READ MORE:  Jacaranda Tree

Poplar trees flourish in the soils alongside the rivers. Further,  on account of their big size, poplar trees require sufficient room to stretch out, these poplars do not thrive well in congested places where it becomes difficult to absorb moisture.


Give your Poplar tree enough space to grow – these trees grow fast and are very big in size (around 40-60’ in height) when fully developed and therefore,  their leaves require more space. Plant your Poplars of minimum 6 weeks prior to the winter season in a location where they get good sunlight.

Make a hole as broad or double the size of its root ball. Keep the poplar tree in the hole and enclose it with soil. Place mulch over it and maintain 20 foot gap between the plants – provided you require densely packed leaves.


Normally,  rain water is sufficient;  however, during arid conditions or in summer you require additional watering. Simulate a natural environment and reduce  extensive watering. Practice your watering based on the choice of your popular. However, normally,  prolong your watering schedule when the climate is warm and decrease it in cooler conditions or in winter.

Temperature and Humidity

Poplar trees favor  areas where they receive slight or complete sunshine. They flourish well in the regions of the U.S zones  4 to 9, and tolerate arid conditions to a certain extent. Even if the trees require arid conditions, they grow when the climate is humid.

READ MORE:  Fir Trees

Flowering and Maturing

The female and male flowers of the trees blossom during spring,  prior to the appearance of the leaves. These attractive yellow flowers grow in bunches and are suspended from the branches.

Similarly the popular tree bears fruits too before the complete growth of the leaves. The fruits are tiny; the skin of the capsule is thick and has 4 valves. Within each brownish-red capsule there are several small seeds enclosed within hairs that are white and silky. This delicate hair facilitates dispersal  of the seeds when there is wind.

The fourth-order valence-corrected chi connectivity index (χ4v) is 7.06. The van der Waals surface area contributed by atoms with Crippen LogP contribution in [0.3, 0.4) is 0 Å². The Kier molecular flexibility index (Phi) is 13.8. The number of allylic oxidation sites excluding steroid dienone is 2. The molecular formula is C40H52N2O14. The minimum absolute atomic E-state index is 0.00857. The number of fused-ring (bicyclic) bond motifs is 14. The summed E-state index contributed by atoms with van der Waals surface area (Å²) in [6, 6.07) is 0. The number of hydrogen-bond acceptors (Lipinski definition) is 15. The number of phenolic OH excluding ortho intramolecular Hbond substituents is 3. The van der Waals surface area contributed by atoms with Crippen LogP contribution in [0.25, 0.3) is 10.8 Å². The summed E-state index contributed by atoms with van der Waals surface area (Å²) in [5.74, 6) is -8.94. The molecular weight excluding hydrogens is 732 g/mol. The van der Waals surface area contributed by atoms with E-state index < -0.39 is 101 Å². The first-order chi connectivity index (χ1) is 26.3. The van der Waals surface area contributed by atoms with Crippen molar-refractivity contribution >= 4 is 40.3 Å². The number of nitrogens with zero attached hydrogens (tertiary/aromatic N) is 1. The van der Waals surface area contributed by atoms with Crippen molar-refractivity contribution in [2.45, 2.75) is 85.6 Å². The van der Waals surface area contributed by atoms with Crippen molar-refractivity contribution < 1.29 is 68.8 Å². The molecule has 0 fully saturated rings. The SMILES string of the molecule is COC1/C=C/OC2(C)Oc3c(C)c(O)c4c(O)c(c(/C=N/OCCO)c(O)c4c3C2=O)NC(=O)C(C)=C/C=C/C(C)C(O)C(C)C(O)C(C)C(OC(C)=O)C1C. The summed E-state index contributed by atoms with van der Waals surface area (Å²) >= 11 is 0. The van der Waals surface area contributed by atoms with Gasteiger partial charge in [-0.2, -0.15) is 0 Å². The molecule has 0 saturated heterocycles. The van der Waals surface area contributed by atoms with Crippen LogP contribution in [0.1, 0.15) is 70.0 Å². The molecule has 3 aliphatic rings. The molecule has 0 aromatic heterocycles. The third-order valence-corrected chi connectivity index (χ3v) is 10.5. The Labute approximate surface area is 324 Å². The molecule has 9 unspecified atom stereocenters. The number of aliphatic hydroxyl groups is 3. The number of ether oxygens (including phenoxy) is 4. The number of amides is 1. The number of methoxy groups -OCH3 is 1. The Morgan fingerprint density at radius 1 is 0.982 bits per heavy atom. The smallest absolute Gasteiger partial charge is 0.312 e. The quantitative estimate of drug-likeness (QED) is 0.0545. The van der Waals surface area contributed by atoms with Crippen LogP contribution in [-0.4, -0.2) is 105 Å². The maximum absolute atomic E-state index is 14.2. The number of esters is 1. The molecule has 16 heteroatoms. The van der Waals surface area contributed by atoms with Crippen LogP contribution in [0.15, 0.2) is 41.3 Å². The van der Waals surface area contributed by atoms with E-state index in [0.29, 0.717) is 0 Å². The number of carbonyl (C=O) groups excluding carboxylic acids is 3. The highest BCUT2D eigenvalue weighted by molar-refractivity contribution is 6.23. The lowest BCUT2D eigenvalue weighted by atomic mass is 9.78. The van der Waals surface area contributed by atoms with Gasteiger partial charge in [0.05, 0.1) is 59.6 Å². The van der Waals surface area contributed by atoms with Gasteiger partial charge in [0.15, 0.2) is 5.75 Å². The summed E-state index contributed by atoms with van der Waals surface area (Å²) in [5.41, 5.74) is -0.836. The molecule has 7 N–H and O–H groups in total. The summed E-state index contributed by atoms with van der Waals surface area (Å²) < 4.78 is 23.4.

Poplar Tree

Photo by: Mark Wagner

In case you find weeds by your popular trees, simply remove them along with most  of the roots. In case controlling these weeds is beyond your control, then go for a pesticide that you can buy in most of the nurseries. Otherwise continue to remove and discard the weeds, till they are wiped out.

During spring, once the tree has bloomed,  prune the branch tips. Cut the branch at the node where the stem is attached by two leaves.

Often,  adding fertilizers promotes the growth of poplar trees. A 10-10-10 mix of fertilizer is ideal. During spring and till the end of May, add fertilizers monthly twice. And in summer, fertilize once monthly. After October,  stop adding fertilizers. Add your fertilizer in such a way that it does not touch the tree’s trunk.  Put them in a 10-by-10 base area round the trunk of the tree.

Pest and Pesticides

The majority of the pests is generally the garden variety,  easy to manage. Frequently,  watch the popular tree for any symptoms of disease like a  change in color or other growths.  Do not worry, since most of the diseases are easily curable. Keep a watch on the attack of pests and diseases, even though it is rare. Garden pests such as aphids normally enter into the leaves and the roots,  leading to problems.


  • Cottonwoods
  • Columnar Poplars
  • hybrids
  • Poplars
  • Aspens
  • White Poplar
  • Eastern Poplar
  • Lombardy Poplar,
  • Balsam Poplar